Spc. Javier Solis, left, of 23rd Brigade Engineer Battalion, gets some help loading a tree into his car from Spc. Anthony Garcia, right, of 4th Battalion, 23rd Infantry Regiment, 2nd Brigade, 2nd Infantry Division, during a Trees for Troops distribution a

Christmas spirit was in the air as nearly 700 fir Christmas trees were distributed to local service members at Joint Base Lewis-McChord’s American Lake Conference Center Dec. 2 and Saturday.

The trees are part of Trees for Troops, a holiday program sponsored by the FedEx Corp. and Christmas SPIRIT Foundation. The program began in 2005 and has since delivered 176,000 real Christmas trees to service members and their families in all branches of the military at 65 bases in 17 countries.

This year, more than 18,000 Christmas trees were donated by tree farmers across North America. They were distributed to service members E-5 and below.

More than a dozen trees were also delivered to families at the Yakima Training Center, according to Natalie Boutte, chief of community recreation for JBLM’s Family and Morale, Welfare and Recreation.

Prior to the Saturday event — through which 684 families each received a tree — one family representing the Army, Sgt. 1st Class Jonathan Graham, and one representing the Air Force, Senior Airman Jediah Stebbins, were gifted a free tree.

“This is such a good program; it’s a win for the (service members) and their families and rewarding for the service members giving out the trees,” Boutte said, as she helped direct traffic at the event.

Receiving a tree was a good start to the season for Stebbins, 627th Logistics Readiness Squadron, 627th Air Base Group, his wife, Madison, and the couple’s two sons, 4-year-old Jackson and 2-year-old Walter. Last year, Stebbins was deployed overseas, so the family didn’t put up a tree, his wife said. This year, the Stebbins family is looking forward to sharing time at home and decorating for the holidays.

“We’re getting to do all the fun traditions, like driving around to look at lights, and now we can decorate our own tree,” Madison said. “It’s all very exciting.”

The family also plans to visit extended family this year, as Madison grew up in Longview, Wash., and her husband in nearby Rainier, Ore.

“Christmas is about family, so it’s good to spend time together,” she said.

JBLM Command Sgt. Maj. Richard T. Mulryan was on hand Dec. 2 to chat with the families, as were Santa Claus and Mrs. Claus.

“This is such an awesome thing,” Mulryan said, as he shook Stebbins’ hand and looked around at all the trees being unloaded from a FedEx trailer.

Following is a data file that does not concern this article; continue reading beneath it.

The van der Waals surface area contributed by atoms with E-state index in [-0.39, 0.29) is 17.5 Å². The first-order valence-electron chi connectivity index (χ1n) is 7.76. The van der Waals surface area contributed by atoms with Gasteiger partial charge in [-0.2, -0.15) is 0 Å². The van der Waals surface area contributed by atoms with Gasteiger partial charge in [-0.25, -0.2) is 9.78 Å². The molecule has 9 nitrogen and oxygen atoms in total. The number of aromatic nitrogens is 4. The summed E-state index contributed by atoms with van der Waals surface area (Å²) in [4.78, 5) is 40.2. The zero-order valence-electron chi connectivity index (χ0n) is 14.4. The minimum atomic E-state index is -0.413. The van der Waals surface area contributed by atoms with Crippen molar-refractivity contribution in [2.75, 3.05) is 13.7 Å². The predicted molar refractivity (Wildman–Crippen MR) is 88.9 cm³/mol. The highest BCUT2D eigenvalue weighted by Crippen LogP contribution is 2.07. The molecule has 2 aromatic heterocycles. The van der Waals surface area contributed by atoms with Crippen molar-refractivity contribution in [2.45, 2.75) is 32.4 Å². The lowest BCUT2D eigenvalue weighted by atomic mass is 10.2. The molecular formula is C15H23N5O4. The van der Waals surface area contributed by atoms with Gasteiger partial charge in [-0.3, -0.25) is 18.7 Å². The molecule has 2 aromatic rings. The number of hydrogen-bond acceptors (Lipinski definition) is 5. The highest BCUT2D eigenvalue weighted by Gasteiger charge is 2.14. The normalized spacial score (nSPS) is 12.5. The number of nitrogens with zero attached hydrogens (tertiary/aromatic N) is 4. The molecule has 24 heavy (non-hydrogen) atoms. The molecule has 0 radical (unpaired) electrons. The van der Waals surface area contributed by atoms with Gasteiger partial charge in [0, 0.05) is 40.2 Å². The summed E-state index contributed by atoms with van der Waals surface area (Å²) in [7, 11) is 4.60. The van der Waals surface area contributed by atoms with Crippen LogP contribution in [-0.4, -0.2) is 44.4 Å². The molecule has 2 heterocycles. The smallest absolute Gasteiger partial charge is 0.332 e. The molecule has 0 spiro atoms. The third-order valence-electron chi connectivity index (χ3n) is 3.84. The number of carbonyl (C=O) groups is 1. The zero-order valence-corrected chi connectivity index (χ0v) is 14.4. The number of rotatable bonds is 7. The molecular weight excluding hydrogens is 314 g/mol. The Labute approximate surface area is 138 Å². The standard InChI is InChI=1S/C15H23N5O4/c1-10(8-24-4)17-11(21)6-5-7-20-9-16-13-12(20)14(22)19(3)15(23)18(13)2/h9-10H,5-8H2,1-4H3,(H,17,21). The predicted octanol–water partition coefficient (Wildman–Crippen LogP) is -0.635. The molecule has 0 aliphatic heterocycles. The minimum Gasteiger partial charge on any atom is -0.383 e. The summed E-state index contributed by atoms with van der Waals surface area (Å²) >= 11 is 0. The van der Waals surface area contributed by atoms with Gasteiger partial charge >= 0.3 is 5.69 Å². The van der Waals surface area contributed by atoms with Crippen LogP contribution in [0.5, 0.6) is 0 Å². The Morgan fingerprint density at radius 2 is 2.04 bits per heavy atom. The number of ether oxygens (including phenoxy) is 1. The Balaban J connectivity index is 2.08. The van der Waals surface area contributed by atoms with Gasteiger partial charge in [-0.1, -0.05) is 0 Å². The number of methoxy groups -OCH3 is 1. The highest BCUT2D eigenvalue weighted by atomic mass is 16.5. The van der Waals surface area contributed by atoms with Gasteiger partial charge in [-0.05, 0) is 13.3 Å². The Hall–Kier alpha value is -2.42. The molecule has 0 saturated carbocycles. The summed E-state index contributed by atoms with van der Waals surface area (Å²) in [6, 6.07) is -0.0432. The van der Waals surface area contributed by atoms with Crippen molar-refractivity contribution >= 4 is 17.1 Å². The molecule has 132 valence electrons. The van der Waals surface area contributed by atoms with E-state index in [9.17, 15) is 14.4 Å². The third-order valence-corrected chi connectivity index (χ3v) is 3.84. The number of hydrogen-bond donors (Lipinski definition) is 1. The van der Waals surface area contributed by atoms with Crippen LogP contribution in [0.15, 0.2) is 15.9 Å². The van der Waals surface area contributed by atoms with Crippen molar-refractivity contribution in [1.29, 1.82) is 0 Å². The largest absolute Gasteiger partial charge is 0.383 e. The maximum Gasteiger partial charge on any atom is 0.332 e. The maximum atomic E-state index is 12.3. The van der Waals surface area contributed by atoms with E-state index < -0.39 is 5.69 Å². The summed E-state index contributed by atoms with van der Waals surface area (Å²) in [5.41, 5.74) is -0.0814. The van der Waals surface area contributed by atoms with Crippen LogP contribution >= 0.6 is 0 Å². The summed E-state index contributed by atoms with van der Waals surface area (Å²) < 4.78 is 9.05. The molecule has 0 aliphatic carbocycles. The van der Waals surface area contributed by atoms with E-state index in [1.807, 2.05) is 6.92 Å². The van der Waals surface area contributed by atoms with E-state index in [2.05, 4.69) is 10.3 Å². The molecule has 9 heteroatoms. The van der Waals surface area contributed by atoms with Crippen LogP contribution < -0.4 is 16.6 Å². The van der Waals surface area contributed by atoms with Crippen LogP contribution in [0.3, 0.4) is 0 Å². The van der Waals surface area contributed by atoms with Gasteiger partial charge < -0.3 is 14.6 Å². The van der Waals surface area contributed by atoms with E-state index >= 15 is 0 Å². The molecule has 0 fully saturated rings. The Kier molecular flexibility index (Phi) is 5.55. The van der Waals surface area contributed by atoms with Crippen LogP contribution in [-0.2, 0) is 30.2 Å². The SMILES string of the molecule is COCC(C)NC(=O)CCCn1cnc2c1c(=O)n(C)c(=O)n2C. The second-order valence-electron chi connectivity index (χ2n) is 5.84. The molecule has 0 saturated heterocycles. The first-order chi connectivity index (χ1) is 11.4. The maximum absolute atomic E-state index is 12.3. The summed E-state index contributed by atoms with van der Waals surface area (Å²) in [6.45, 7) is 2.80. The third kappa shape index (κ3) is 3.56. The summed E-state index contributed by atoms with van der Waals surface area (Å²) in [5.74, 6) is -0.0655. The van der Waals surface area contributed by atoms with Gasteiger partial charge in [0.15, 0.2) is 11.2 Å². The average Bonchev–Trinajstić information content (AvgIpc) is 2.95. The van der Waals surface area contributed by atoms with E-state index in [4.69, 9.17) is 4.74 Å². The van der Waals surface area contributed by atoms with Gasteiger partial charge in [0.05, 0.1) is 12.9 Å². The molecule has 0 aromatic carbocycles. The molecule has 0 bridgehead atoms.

Graham, Headquarters and Headquarters Detachment, 6th Military Police Group (CID), was excited to pick up a tree for his family. He and his wife, Jasmine, haven’t had a real tree before, but they do have ornaments for one, he said.

“This is definitely great,” he said. “I love Christmas; it’s my favorite holiday. Having a tree brings out the Christmas spirit and reflects the joy of the holiday.”

Kaylin Creedin waited in her car Saturday with her 4-month-old terrier puppy, Indy, and 6-year-old son, Aiden, as her husband, Spc. Adam Creedin, 2nd Battalion, 1st Infantry Regiment, 2nd Brigade, 2nd Infantry Division, tied a 7-foot-tall fir Christmas tree on top of the sedan.

The Creedin family moved to JBLM in June from Indianapolis and is expecting a second son in a few months.

“This is so nice; having a tree spreads the Christmas spirit,” Creedin said as her husband prepared to climb in the passenger seat window, since he’d tied the vehicle doors shut with the rope for the tree.

“How do you tell which ones are full?” Spc. John Kelley, Headquarters and Headquarters Company, 1st Brigade, 2nd Infantry Division, asked Spc. Wesley Kimmel, 4th Battalion, 23rd Infantry Regiment, 2nd Brigade, 2nd Infantry Division, as Kimmel helped hand out trees at the event.

The trees were wrapped with rope, so it was difficult to see how the branches would fall when untied.

“I need it full so there are enough branches to hang the ornaments,” Kelley said.

Kimmel helped him select a seemingly-thicker tree, and the two tied it on top of Kelley’s vehicle.

This is Kelley’s and his wife, Devon’s, second year at JBLM. They moved here from Kentucky. The couple will celebrate the holidays together with their children, 3-year-old son, Bramwell, and 1-year-old daughter, Robin.

Kimmel said he enjoyed distributing trees to fellow service members but wouldn’t be getting a live tree for his own family.

“My wife and I have an artificial tree that we brought from Kansas,” he said, explaining that the tree has sentimental value, as it was passed down from his grandmother.

“When my grandmother died, we got the tree; it’s special,” he said, adding that he and wife, Lydia enjoy Christmas and decorating their tree together.

Sergeant Adrian Cormier, 1st Battalion, 17th Infantry Regiment, 2nd Bde., 2nd ID, hefted a tree on top of his vehicle as his wife, Deanna, and 2-year-old son, Jaxon watched.

Cormier grew up in New York and hasn’t had a real Christmas tree since he was a child, when he’d go to the woods and pick out a tree with his grandpa, he said.

“Having a tree is a great family tradition, and there are a lot of good memories associated with it,” he said as his wife agreed.

“Christmas is all about family,” she said. “Although my family is in Massachusetts and my husband’s is in New York, there’s a great sense of family here at JBLM.”